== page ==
Cooper & Co

  • Lessons from Honduras (Part 11)

    Every time I visit a country where coffee is grown I am struck by the resilience of those at the very beginning of the coffee journey. You can’t help but have enormous respect for the extraordinary effort that is made to achieve the quality of the coffee that we have the enormous pleasure of consuming. Thankfully Honduras is a coffee drinking nation and can enjoy some of the fruits of their labour.
  • Coagriscal and XOL Chocolate Factory (Part 10)

    We’re staying in Hotel Bethania, Copan. It’s an odd mix. My “room” is more like an apartment with a huge entrance hall, two bedrooms and a bathroom. Complete overkill but then I didn’t book it so I guess I shouldn’t complain. However for all the surface glamour getting the shower to produce any water, hot or cold proved to be a challenge. Downstairs there was no sign of a breakfast offer. So a coffee and a muffin had to suffice. It reminded me of the slightly risqué term “all fur coat and no knickers!”
  • London Coffee Festival

    This festival has become one of the highlights of the year for my industry and this year I took two members of our team to experience the energy and enthusiasm that currently resides in our industry.
  • Bettys!

    Post the steroidal experience of the London Coffee Festival and all that is Brexit we took a few days out “up north”. This included a visit to probably the most famous tea room in England, Bettys of Harrogate. The contrast in style is so extreme that it’s hard to believe that Edwardian elegance still has any relevance in today’s market. However the permanent queue outside Bettys would make a hipster choke on their single estate flat white and proves that you can’t beat a well delivered authentic experience. 
  • Natural v Washed, You What?!

    In 2015 I visited Araku Valley which lies in the state of Andhra Pradesh in South East India.  There I came across this incredible social and environmental “experiment” being organised by the NGO NAANDI. They are endeavouring to keep the culture and traditions of the peoples who live in this area alive by ensuring that the farmers get a sustainable price for their produce. On top of that they are re-building the eco-system through the planting of 1 million trees each year. For more insights take a look at my book “Big ideas for a small world”.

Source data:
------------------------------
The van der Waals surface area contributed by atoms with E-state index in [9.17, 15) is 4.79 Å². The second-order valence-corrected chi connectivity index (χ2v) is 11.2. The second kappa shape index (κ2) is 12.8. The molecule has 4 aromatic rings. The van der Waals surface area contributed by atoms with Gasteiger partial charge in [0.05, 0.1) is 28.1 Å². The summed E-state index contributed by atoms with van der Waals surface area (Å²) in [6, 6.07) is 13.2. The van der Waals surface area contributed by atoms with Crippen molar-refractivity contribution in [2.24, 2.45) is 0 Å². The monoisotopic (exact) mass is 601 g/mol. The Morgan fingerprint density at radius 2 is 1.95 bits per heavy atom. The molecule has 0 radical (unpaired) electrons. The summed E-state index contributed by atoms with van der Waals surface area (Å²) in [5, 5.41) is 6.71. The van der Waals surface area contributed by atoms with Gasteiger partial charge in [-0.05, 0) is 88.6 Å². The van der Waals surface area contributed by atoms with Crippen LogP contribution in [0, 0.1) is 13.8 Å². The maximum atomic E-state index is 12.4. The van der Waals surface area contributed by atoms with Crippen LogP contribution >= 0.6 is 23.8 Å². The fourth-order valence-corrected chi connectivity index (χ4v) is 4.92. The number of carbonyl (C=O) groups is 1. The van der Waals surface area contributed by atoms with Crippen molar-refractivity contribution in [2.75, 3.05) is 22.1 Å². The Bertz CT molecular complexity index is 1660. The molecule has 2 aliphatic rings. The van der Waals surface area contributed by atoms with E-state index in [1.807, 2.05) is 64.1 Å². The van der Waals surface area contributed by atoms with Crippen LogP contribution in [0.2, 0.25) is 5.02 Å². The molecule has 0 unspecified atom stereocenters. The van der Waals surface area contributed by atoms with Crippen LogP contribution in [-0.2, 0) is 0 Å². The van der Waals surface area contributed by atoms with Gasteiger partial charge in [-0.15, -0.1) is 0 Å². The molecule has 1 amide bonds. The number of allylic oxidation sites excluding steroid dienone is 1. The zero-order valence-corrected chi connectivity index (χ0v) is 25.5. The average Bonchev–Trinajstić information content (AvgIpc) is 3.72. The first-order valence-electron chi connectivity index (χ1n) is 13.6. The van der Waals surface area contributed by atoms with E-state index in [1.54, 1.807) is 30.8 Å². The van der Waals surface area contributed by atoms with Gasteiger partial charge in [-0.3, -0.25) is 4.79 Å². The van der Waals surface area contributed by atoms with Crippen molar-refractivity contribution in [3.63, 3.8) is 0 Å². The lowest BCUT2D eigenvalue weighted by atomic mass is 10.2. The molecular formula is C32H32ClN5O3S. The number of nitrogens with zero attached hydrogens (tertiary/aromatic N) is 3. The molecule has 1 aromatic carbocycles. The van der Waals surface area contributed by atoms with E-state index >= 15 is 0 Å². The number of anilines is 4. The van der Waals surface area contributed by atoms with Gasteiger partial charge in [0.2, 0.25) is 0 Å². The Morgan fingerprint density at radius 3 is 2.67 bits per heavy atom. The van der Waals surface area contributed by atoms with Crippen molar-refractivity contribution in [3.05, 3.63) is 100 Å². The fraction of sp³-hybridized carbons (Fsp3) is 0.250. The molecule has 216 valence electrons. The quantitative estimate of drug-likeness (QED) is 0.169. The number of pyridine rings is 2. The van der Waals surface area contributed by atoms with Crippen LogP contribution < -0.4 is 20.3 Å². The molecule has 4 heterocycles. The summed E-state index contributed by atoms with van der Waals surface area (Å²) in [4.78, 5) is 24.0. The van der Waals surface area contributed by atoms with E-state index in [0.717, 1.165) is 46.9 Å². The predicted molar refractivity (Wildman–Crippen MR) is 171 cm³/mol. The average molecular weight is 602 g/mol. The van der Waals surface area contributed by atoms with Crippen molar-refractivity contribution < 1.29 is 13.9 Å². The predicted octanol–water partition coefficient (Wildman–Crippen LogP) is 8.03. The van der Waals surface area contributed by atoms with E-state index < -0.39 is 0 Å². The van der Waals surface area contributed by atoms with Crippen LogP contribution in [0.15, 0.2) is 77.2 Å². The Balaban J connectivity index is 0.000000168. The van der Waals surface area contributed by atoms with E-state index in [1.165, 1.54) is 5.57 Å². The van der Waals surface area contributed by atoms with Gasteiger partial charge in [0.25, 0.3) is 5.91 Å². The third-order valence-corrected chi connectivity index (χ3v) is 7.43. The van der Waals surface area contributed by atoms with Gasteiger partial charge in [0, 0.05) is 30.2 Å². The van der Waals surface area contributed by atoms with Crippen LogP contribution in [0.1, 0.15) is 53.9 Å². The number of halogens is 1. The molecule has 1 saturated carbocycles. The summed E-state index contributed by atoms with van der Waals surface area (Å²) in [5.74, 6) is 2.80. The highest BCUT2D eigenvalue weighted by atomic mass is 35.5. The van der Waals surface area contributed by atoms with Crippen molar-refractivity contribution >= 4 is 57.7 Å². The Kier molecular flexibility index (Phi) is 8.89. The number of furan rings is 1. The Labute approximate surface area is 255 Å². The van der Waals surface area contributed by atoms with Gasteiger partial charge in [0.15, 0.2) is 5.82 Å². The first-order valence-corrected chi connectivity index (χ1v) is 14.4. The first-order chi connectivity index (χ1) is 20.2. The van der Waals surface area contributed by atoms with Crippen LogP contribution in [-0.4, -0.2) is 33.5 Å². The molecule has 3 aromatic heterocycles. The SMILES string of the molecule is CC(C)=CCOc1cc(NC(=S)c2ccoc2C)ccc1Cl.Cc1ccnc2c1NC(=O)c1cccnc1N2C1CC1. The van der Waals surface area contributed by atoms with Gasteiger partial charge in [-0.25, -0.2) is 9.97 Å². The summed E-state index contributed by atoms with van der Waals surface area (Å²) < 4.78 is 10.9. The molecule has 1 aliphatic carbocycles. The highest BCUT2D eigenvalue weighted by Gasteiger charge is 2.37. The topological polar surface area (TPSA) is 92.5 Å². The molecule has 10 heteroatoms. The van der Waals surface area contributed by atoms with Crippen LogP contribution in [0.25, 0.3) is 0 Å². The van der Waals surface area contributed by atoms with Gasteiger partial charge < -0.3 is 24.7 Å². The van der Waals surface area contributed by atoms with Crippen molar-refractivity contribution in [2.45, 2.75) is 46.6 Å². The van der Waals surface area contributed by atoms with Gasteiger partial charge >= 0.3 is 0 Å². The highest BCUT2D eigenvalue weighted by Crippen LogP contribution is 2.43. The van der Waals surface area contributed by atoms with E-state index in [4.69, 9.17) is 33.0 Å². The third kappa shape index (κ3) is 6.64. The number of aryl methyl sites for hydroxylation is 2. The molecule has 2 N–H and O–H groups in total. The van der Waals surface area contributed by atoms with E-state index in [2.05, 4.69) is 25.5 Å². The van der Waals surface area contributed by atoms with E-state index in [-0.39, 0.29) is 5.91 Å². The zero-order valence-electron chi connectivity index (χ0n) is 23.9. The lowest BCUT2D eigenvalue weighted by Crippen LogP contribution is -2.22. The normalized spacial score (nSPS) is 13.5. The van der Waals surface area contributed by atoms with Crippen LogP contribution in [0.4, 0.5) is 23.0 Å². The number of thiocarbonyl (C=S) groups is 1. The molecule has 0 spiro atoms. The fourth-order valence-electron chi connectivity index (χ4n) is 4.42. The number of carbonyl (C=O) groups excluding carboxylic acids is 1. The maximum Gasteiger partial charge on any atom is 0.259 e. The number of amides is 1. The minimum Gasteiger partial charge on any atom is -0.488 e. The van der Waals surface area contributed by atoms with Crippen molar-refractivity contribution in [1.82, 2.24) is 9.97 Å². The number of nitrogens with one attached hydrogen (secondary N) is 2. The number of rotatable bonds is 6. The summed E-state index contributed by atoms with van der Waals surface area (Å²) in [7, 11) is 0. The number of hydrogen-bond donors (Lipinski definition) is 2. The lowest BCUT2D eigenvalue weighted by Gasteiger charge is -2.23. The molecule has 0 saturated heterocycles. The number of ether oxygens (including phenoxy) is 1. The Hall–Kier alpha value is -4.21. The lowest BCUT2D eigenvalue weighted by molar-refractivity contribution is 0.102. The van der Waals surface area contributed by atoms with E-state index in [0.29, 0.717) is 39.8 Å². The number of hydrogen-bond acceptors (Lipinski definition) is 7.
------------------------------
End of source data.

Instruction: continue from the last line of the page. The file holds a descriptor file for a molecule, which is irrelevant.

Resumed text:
• The most magical forest on Earth

    In an age when we get to see and taste so many great coffees it’s rare to come across a coffee that stops you dead in your tracks. As an origin Mexico produces significant quantities of coffee but I have to say that nothing up until now had been that memorable.
  • Guatemala – Monte Rosa – “Laurina”

    Volcan de Fuego erupted on the 3rd June 2018 causing immense devastation in the south west of Guatemala, a major coffee growing region famous for Antigua coffee.  As with typhoon Hudhud in south-eastern India a few years back, devastation occurs overnight. Livelihoods as well as life is lost in these immense natural disasters.
  • Lazy Sunday

    For the first time forever I had Sunday off (normally I’ll be opening our busy waterfront café). I’d forgotten how carefree this day once was so many years ago before life got in the way.

  • Myanmar coffee - The Beaujolais noveau of the east

    I visited Myanmar in February 2018 and discovered a really interesting country with a lot of historical baggage but with a bright future if only the rest of the world would stop interfering. In my book “trade and aid, the politics of coffee” I’ve tried to give some insight into what I saw without the filter of a global media. There are major problems not least of which is a resolution to the Rohingya crisis, however the democratically elected leader Aung San Suu Kyi needs to be given some space to allow her fledgling Government to establish itself after decades of ruinous military rule.
  • My Day Off

    I decided to take a time out of my business the other day and go to London to see an exhibition at the Tate Modern Gallery. However being in the coffee business I find you never really take a day off, instead I found myself drinking more coffee than ever as I trawled various outlets on both my outward and return journeys.  
  • Shwe Ywar Ngan, Myanmar

    Traceability has virtually become the new ethical standard for the consumer. However did you know that many of our giant and most trusted corporations use fake farm names or fake place names to give the impression of provenance? The competition for your spend seemingly means that no stone is left unturned when it comes to cosying up to the consumer and giving the illusion of that feel-good factor.
  • The Coffee Trail With Simon Reeve

    As a certified coffee nerd I can’t help but watch anything that has the word coffee in its title. The Coffee Trail by Simon Reeve whilst not new was a worthwhile watch on BBC4 last night (28/1/18).